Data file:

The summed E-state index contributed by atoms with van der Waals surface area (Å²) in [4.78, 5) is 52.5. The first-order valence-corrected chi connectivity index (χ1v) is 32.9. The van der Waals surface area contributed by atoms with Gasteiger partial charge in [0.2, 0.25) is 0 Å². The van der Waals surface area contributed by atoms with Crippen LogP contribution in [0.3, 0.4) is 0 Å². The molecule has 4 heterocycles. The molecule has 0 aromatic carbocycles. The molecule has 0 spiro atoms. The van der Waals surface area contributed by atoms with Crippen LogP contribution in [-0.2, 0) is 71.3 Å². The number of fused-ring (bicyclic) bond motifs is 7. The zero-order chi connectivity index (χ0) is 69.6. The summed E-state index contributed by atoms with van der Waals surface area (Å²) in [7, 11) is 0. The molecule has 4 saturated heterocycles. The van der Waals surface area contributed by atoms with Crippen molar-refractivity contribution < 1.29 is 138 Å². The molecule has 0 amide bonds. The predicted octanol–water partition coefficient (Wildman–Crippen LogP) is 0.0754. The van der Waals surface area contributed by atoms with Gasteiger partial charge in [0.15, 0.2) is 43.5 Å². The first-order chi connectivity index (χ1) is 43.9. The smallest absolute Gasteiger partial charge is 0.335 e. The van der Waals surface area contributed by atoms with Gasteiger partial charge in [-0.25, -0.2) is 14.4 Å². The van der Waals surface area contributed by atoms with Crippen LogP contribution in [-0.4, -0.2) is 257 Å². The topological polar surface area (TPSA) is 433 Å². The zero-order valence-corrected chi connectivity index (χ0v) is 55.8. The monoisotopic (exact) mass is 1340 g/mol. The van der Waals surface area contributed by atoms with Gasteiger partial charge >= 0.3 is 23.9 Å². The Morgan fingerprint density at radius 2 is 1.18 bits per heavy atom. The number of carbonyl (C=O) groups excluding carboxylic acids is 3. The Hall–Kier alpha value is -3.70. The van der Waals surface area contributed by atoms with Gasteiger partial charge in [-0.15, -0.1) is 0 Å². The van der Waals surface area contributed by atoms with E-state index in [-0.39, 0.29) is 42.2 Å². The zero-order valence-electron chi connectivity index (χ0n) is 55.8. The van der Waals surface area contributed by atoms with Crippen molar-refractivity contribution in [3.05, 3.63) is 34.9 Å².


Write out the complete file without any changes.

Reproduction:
The summed E-state index contributed by atoms with van der Waals surface area (Å²) in [4.78, 5) is 52.5. The first-order valence-corrected chi connectivity index (χ1v) is 32.9. The van der Waals surface area contributed by atoms with Gasteiger partial charge in [0.2, 0.25) is 0 Å². The van der Waals surface area contributed by atoms with Crippen LogP contribution in [0.3, 0.4) is 0 Å². The molecule has 4 heterocycles. The molecule has 0 aromatic carbocycles. The molecule has 0 spiro atoms. The van der Waals surface area contributed by atoms with Crippen LogP contribution in [-0.2, 0) is 71.3 Å². The number of fused-ring (bicyclic) bond motifs is 7. The zero-order chi connectivity index (χ0) is 69.6. The summed E-state index contributed by atoms with van der Waals surface area (Å²) in [7, 11) is 0. The molecule has 4 saturated heterocycles. The van der Waals surface area contributed by atoms with Crippen molar-refractivity contribution < 1.29 is 138 Å². The molecule has 0 amide bonds. The predicted octanol–water partition coefficient (Wildman–Crippen LogP) is 0.0754. The van der Waals surface area contributed by atoms with Gasteiger partial charge in [0.15, 0.2) is 43.5 Å². The first-order chi connectivity index (χ1) is 43.9. The smallest absolute Gasteiger partial charge is 0.335 e. The van der Waals surface area contributed by atoms with Gasteiger partial charge in [-0.25, -0.2) is 14.4 Å². The van der Waals surface area contributed by atoms with Crippen LogP contribution in [-0.4, -0.2) is 257 Å². The topological polar surface area (TPSA) is 433 Å². The zero-order valence-corrected chi connectivity index (χ0v) is 55.8. The monoisotopic (exact) mass is 1340 g/mol. The van der Waals surface area contributed by atoms with Gasteiger partial charge >= 0.3 is 23.9 Å². The Morgan fingerprint density at radius 2 is 1.18 bits per heavy atom. The number of carbonyl (C=O) groups excluding carboxylic acids is 3. The Hall–Kier alpha value is -3.70. The van der Waals surface area contributed by atoms with Gasteiger partial charge in [-0.15, -0.1) is 0 Å². The van der Waals surface area contributed by atoms with E-state index in [-0.39, 0.29) is 42.2 Å². The zero-order valence-electron chi connectivity index (χ0n) is 55.8. The van der Waals surface area contributed by atoms with Crippen molar-refractivity contribution in [3.05, 3.63) is 34.9 Å².